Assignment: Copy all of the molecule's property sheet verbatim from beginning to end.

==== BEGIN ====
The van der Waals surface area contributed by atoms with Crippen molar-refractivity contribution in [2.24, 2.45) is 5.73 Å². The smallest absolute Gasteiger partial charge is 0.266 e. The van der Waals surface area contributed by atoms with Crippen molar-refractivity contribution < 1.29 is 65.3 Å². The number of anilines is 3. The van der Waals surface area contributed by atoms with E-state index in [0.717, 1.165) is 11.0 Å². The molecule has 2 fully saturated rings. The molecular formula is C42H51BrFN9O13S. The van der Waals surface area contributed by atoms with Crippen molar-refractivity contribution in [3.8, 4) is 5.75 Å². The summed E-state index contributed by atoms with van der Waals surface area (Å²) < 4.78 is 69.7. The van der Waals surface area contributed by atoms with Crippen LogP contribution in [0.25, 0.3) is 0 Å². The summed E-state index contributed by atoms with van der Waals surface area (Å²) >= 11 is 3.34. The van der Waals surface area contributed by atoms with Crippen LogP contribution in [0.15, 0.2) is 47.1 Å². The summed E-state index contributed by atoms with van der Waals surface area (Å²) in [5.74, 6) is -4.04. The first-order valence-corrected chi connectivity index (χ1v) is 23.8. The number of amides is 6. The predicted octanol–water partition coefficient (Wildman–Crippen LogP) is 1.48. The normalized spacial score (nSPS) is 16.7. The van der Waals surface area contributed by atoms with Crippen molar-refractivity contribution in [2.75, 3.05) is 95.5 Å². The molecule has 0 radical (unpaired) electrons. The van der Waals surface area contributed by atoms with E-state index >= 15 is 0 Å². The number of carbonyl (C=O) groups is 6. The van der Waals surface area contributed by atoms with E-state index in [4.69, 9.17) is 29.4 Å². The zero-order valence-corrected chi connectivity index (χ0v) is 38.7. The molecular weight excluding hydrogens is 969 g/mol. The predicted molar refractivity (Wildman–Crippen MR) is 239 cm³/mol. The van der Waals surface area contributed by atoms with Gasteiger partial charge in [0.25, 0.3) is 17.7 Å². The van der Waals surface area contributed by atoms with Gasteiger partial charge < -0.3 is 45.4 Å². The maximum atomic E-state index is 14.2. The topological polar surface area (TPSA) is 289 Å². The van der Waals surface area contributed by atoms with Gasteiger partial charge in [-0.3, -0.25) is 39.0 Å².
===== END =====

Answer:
The van der Waals surface area contributed by atoms with Crippen molar-refractivity contribution in [2.24, 2.45) is 5.73 Å². The smallest absolute Gasteiger partial charge is 0.266 e. The van der Waals surface area contributed by atoms with Crippen molar-refractivity contribution < 1.29 is 65.3 Å². The number of anilines is 3. The van der Waals surface area contributed by atoms with E-state index in [0.717, 1.165) is 11.0 Å². The molecule has 2 fully saturated rings. The molecular formula is C42H51BrFN9O13S. The van der Waals surface area contributed by atoms with Crippen molar-refractivity contribution in [3.8, 4) is 5.75 Å². The summed E-state index contributed by atoms with van der Waals surface area (Å²) < 4.78 is 69.7. The van der Waals surface area contributed by atoms with Crippen LogP contribution in [0.25, 0.3) is 0 Å². The summed E-state index contributed by atoms with van der Waals surface area (Å²) >= 11 is 3.34. The van der Waals surface area contributed by atoms with Crippen LogP contribution in [0.15, 0.2) is 47.1 Å². The summed E-state index contributed by atoms with van der Waals surface area (Å²) in [5.74, 6) is -4.04. The first-order valence-corrected chi connectivity index (χ1v) is 23.8. The number of amides is 6. The predicted octanol–water partition coefficient (Wildman–Crippen LogP) is 1.48. The normalized spacial score (nSPS) is 16.7. The van der Waals surface area contributed by atoms with Crippen molar-refractivity contribution in [2.75, 3.05) is 95.5 Å². The molecule has 0 radical (unpaired) electrons. The van der Waals surface area contributed by atoms with E-state index >= 15 is 0 Å². The number of carbonyl (C=O) groups is 6. The van der Waals surface area contributed by atoms with E-state index in [4.69, 9.17) is 29.4 Å². The zero-order valence-corrected chi connectivity index (χ0v) is 38.7. The molecular weight excluding hydrogens is 969 g/mol. The predicted molar refractivity (Wildman–Crippen MR) is 239 cm³/mol. The van der Waals surface area contributed by atoms with Gasteiger partial charge in [0.25, 0.3) is 17.7 Å². The van der Waals surface area contributed by atoms with Gasteiger partial charge < -0.3 is 45.4 Å². The maximum atomic E-state index is 14.2. The topological polar surface area (TPSA) is 289 Å². The van der Waals surface area contributed by atoms with Gasteiger partial charge in [-0.3, -0.25) is 39.0 Å².